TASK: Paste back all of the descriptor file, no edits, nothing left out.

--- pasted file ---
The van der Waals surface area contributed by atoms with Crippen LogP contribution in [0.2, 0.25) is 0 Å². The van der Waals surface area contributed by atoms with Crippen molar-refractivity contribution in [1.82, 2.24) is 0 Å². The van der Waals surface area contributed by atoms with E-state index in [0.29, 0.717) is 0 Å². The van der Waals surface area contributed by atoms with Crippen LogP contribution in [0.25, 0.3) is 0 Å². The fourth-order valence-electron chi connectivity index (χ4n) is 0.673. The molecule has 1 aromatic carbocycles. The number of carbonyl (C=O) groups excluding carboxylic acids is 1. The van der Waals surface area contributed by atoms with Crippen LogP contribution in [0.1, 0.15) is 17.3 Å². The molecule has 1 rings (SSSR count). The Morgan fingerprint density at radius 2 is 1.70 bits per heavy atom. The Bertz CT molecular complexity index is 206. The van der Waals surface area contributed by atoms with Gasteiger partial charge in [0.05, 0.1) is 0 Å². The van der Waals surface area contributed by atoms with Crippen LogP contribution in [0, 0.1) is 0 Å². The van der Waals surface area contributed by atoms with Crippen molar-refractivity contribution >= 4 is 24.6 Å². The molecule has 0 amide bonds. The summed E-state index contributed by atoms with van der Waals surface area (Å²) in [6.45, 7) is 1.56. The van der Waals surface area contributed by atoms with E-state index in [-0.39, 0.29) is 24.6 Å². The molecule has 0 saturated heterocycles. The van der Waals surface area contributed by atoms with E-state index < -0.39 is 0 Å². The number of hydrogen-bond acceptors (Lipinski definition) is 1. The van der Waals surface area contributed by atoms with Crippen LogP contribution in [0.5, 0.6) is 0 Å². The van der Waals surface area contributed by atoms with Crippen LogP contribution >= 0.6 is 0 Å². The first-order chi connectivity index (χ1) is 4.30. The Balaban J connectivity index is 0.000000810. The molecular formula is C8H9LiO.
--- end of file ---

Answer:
The van der Waals surface area contributed by atoms with Crippen LogP contribution in [0.2, 0.25) is 0 Å². The van der Waals surface area contributed by atoms with Crippen molar-refractivity contribution in [1.82, 2.24) is 0 Å². The van der Waals surface area contributed by atoms with E-state index in [0.29, 0.717) is 0 Å². The van der Waals surface area contributed by atoms with Crippen LogP contribution in [0.25, 0.3) is 0 Å². The fourth-order valence-electron chi connectivity index (χ4n) is 0.673. The molecule has 1 aromatic carbocycles. The number of carbonyl (C=O) groups excluding carboxylic acids is 1. The van der Waals surface area contributed by atoms with Crippen LogP contribution in [0.1, 0.15) is 17.3 Å². The molecule has 1 rings (SSSR count). The Morgan fingerprint density at radius 2 is 1.70 bits per heavy atom. The Bertz CT molecular complexity index is 206. The van der Waals surface area contributed by atoms with Gasteiger partial charge in [0.05, 0.1) is 0 Å². The van der Waals surface area contributed by atoms with Crippen LogP contribution in [0, 0.1) is 0 Å². The van der Waals surface area contributed by atoms with Crippen molar-refractivity contribution >= 4 is 24.6 Å². The molecule has 0 amide bonds. The summed E-state index contributed by atoms with van der Waals surface area (Å²) in [6.45, 7) is 1.56. The van der Waals surface area contributed by atoms with E-state index in [-0.39, 0.29) is 24.6 Å². The molecule has 0 saturated heterocycles. The van der Waals surface area contributed by atoms with E-state index < -0.39 is 0 Å². The number of hydrogen-bond acceptors (Lipinski definition) is 1. The van der Waals surface area contributed by atoms with Crippen LogP contribution in [0.5, 0.6) is 0 Å². The van der Waals surface area contributed by atoms with Crippen LogP contribution >= 0.6 is 0 Å². The first-order chi connectivity index (χ1) is 4.30. The Balaban J connectivity index is 0.000000810. The molecular formula is C8H9LiO.